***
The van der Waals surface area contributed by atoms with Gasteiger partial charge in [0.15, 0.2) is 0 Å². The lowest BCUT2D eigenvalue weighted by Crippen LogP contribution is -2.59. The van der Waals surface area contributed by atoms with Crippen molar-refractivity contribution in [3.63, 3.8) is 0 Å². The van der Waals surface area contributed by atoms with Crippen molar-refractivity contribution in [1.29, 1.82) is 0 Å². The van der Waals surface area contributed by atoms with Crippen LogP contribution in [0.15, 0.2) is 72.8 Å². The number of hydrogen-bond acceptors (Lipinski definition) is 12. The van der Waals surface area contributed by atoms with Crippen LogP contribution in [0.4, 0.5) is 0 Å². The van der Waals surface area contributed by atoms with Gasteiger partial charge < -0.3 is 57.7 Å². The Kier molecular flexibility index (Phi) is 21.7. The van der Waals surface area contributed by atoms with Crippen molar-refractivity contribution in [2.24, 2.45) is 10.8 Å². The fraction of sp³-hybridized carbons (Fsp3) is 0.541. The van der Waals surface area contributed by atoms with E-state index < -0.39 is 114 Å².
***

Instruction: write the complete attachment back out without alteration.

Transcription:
The van der Waals surface area contributed by atoms with Gasteiger partial charge in [0.15, 0.2) is 0 Å². The lowest BCUT2D eigenvalue weighted by Crippen LogP contribution is -2.59. The van der Waals surface area contributed by atoms with Crippen molar-refractivity contribution in [3.63, 3.8) is 0 Å². The van der Waals surface area contributed by atoms with Crippen molar-refractivity contribution in [1.29, 1.82) is 0 Å². The van der Waals surface area contributed by atoms with Crippen LogP contribution in [0.15, 0.2) is 72.8 Å². The number of hydrogen-bond acceptors (Lipinski definition) is 12. The van der Waals surface area contributed by atoms with Crippen LogP contribution in [0.4, 0.5) is 0 Å². The van der Waals surface area contributed by atoms with Gasteiger partial charge < -0.3 is 57.7 Å². The Kier molecular flexibility index (Phi) is 21.7. The van der Waals surface area contributed by atoms with Crippen molar-refractivity contribution in [2.24, 2.45) is 10.8 Å². The fraction of sp³-hybridized carbons (Fsp3) is 0.541. The van der Waals surface area contributed by atoms with E-state index < -0.39 is 114 Å².